Renting was once seen as a step towards the property ladder and owning a home.
But now people of all ages are finding themselves tenants, for indefinite periods of time. The high costs involved mean that a mortgage remains a pipedream for most.
Paula Saul (28), from Clondalkin, Co Dublin, is struggling to make ends meet in private rented accommodation. She works part-time as a care assistant in a nursing home and is a single parent to a four-year-old daughter.
“Before I had my child I worked full time. I would have liked to save for a mortgage but there’s no possibility of that now,” said Paula.
“I don’t think I’ll ever be able to buy my own home. I’d like to imagine that I would, but I’m paying rent. I’d never be able to save anything.”
Although she is on the waiting list for a council house, Paula and her daughter are going down in the list of priority rather than up.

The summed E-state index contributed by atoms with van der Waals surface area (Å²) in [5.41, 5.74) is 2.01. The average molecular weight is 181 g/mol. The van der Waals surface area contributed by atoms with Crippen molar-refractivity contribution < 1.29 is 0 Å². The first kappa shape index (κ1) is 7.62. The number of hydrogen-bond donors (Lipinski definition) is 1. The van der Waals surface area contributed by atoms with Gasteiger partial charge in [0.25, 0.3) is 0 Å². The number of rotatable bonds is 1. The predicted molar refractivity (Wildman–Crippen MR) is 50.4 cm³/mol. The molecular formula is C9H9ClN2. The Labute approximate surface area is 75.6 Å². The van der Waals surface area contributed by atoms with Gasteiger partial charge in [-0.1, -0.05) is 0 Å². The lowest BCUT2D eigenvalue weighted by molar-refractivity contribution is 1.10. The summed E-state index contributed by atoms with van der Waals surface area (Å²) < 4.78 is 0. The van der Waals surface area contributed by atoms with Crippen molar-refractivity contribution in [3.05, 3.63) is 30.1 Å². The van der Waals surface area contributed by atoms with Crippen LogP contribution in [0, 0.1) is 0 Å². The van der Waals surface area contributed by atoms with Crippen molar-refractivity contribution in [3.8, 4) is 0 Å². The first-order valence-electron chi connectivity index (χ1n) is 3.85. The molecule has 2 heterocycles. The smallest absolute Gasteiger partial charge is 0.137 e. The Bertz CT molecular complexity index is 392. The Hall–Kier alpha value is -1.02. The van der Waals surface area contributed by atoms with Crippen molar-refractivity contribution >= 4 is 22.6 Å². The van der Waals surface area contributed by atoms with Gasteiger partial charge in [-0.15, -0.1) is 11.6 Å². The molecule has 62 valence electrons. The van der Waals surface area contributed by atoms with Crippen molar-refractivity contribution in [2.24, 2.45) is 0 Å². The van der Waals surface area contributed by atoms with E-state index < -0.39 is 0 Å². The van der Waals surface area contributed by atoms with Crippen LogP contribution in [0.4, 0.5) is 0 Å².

“I went to them before I started renting to see how long I would be waiting, and they said that 250 people were in front of me.
“Then I went back six months later and there were even more people in front of me that had been prioritised,” she said.
Paula searched for over a year to find housing that would accept rent allowance. “I viewed over 50 properties and I just never got a call back,” she said.
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